CHIDEYA: Gilfema. When you put this group together, you have people who come from different parts of the world. How do you feel that multiculturalism plays into the team that you've put together to work with, and also into music, particularly jazz? I mean, what is it about cross-cultural influences that reshape music? Do you even think about in that sense?

Mr. LOUEKE: Yeah. Well, the group is called Gilfema. It's based on the trio of Ferenc Nemeth, he's the drummer from Hungary, and Massimo Biolcati, he's half Italian, half Swedish, he's the bass player. The way I see jazz anyway, you know, even if people say jazz is, you know, from Africa or from America, it means to me that it's a mix of culture. In Benin, we have our own culture, but our culture - jazz didn't appear for no reason. It came from somewhere, so - and that place is everywhere. So I believe we're now in a mix of culture and I think it goes for every - anything, particularly anything.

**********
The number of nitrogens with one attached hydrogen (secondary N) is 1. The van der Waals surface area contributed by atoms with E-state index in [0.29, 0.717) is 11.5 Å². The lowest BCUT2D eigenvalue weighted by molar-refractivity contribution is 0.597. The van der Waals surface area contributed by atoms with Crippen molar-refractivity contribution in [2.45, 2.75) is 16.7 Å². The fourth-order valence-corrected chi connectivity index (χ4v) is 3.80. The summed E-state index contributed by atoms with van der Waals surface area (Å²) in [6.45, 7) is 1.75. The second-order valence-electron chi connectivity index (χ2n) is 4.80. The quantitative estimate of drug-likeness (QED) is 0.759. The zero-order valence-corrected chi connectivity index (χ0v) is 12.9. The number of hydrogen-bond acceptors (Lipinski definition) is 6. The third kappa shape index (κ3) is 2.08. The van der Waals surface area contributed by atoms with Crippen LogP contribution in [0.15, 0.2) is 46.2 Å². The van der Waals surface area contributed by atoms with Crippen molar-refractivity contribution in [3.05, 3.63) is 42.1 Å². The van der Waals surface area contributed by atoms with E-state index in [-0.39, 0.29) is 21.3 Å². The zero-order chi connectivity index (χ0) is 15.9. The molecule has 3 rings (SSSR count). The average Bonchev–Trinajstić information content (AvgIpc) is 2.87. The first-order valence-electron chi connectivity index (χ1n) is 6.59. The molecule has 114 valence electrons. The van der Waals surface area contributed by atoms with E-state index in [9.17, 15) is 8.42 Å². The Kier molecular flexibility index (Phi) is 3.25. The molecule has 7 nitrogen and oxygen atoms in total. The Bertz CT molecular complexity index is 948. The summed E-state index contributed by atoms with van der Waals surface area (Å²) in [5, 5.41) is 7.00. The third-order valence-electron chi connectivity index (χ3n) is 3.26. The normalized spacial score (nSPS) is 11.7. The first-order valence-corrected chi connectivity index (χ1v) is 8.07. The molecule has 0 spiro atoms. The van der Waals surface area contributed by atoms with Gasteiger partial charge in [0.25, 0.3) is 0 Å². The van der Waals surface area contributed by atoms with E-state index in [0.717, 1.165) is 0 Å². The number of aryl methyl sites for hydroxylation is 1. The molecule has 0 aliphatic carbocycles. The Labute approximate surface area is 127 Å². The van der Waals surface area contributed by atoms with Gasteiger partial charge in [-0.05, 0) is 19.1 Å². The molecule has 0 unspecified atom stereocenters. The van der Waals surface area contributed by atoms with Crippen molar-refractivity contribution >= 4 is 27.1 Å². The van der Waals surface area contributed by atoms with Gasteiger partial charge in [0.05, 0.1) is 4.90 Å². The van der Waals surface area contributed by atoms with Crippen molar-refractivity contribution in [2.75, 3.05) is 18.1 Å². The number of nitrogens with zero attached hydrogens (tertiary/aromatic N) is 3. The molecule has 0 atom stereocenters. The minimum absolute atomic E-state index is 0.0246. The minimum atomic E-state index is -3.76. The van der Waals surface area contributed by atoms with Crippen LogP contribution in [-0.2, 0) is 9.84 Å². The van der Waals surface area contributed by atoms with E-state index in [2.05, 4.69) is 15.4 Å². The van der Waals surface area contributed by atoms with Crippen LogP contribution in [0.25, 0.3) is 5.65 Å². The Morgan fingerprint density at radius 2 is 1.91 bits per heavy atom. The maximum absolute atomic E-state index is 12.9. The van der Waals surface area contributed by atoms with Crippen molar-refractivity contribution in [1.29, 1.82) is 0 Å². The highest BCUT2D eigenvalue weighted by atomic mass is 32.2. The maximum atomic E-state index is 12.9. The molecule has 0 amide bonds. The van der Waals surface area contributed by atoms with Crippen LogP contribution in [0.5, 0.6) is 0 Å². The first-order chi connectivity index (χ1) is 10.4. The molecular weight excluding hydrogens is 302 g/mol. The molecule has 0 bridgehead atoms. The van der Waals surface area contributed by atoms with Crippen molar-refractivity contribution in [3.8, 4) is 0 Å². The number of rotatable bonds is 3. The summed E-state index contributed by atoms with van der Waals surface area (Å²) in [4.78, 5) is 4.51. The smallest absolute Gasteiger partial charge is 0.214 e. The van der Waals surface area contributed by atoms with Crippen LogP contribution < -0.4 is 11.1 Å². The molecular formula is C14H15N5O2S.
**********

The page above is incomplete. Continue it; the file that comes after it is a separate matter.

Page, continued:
CHIDEYA: Well, I love the picture of the three of you, your core group, standing on the Brooklyn Bridge.

Mr. LOUEKE: Thank you. That's right.

(Soundbite of laughter)

CHIDEYA: Great place to be.

Mr. LOUEKE: That's right.

CHIDEYA: Well, I'm wondering if you can play something from your new album, "Gilfema +2."

Mr. LOUEKE: OK. I want to play - actually, the first track on the CD is called "Twins," and I'm going to try to play it by myself.

(Soundbite of laughter)

Mr. LOUEKE: All right.

(Soundbite of song "Twins" by Gilfema)

COX: That's was NPR's Farai Chideya talking with jazz guitarist Lionel Loueke. You can hear Lionel with his group, Gilfema, on their latest CD, "Gilfema +2."

(Soundbite of song "Twins" by Gilfema)